ICANN Set to Approve Internationalised Domain Names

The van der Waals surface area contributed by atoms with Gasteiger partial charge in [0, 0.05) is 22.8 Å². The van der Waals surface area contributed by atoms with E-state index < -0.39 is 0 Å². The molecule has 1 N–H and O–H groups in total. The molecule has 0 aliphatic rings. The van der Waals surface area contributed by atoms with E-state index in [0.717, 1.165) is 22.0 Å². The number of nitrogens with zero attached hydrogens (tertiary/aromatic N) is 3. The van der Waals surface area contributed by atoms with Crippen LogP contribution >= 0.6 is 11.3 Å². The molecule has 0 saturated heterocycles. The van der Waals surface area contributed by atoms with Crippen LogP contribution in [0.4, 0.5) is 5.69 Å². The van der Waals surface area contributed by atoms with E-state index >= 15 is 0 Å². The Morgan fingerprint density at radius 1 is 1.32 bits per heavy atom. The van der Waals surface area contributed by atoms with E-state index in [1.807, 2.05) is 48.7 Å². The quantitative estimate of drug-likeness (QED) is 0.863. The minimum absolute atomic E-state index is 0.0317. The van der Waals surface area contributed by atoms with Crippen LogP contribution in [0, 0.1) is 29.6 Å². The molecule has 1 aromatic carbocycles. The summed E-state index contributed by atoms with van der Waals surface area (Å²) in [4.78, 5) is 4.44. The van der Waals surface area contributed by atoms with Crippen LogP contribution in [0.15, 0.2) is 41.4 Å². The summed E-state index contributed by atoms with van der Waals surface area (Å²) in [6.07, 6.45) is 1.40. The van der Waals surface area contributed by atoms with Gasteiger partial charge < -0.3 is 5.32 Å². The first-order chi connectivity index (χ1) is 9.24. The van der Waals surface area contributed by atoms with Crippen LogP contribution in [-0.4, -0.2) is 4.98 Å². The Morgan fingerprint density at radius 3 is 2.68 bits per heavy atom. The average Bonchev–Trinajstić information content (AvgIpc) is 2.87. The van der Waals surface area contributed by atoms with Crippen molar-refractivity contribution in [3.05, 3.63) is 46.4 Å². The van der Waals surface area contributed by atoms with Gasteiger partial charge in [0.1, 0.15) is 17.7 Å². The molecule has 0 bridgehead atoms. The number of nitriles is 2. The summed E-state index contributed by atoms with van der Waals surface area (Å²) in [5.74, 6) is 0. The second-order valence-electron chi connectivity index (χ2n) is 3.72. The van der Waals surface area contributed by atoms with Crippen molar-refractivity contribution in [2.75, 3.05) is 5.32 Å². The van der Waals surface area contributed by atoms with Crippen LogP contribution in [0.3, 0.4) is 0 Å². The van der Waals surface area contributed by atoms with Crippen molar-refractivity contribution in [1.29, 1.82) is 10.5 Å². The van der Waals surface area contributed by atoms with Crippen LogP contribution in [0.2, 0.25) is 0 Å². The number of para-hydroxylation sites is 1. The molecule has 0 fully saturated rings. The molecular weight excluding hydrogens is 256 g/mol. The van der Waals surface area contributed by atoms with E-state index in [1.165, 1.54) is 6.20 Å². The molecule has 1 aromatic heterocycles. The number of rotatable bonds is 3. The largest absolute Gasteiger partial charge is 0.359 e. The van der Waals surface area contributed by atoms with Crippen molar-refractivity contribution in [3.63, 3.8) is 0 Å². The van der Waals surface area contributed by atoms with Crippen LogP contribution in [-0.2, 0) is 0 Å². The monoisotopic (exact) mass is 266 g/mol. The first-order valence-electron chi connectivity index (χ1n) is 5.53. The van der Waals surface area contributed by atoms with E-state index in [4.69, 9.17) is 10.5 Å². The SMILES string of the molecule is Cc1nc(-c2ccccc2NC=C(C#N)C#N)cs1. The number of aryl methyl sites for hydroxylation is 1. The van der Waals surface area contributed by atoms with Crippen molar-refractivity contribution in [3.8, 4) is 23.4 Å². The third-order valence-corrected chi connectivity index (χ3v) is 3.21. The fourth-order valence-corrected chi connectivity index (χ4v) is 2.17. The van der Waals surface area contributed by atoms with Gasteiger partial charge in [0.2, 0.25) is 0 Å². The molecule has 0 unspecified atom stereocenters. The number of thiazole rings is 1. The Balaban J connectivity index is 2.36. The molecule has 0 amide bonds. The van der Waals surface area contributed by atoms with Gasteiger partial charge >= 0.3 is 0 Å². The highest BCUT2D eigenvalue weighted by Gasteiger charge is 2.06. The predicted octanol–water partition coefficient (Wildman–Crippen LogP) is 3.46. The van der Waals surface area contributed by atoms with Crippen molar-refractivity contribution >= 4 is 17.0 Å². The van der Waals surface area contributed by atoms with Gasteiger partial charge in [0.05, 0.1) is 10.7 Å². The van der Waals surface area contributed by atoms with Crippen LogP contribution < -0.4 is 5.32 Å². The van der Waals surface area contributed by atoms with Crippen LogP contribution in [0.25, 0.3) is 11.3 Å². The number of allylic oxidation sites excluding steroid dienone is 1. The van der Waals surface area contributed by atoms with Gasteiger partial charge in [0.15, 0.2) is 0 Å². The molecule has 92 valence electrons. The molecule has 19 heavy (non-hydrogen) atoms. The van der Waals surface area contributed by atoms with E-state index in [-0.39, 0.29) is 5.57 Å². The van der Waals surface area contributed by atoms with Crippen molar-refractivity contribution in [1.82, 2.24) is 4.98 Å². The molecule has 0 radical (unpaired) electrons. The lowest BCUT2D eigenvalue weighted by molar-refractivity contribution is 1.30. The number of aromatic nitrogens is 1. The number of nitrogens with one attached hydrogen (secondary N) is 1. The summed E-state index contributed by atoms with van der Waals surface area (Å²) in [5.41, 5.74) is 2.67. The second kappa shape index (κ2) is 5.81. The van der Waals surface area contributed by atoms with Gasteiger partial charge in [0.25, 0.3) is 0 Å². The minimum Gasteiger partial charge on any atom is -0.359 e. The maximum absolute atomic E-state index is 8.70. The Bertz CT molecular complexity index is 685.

Domain names in non-Latin characters, known as Internationalised Domain Names, will be operational by mid-2010 if final plans are approved at this week’s ICANN meeting in Seoul, South Korea.Currently only characters and numerals, along with dashes, from the English language are used in domain names.”Of the 1.6 billion internet users today worldwide, more than half use languages that have scripts that are not Latin-based,” Rod Beckstrom said at the opening of the ICANN meeting on Monday.”So this change is very much necessary for not only half the world’s internet users today but more than half, probably, of the future users as the internet continues to spread.””This is the biggest change technically to the internet since it was invented 40 years ago,” said Peter Dengate Thrush, the chairman of the ICANN board told reporters. He called it a “fantastically complicated technical feature.”Plans to introduce Internationalised Domain Names (IDNs) were approved in mid-2008, however testing to ensure the security of the domain name system has proven to be more complicated than anticipated.Once introduced, internet users whose first language is Arabic, Hebrew, Japanese, Chinese, Korean Hangul, Thai or one of the many other non-Latin languages will be able to register domain names in their own language. Additionally, users whose first language is German, French or Spanish, for example, will be able to register domain names in their own languages using characters they currently cannot use.Initially non-Latin characters from 17 languages will be able to be used with other language characters becoming available in coming years.

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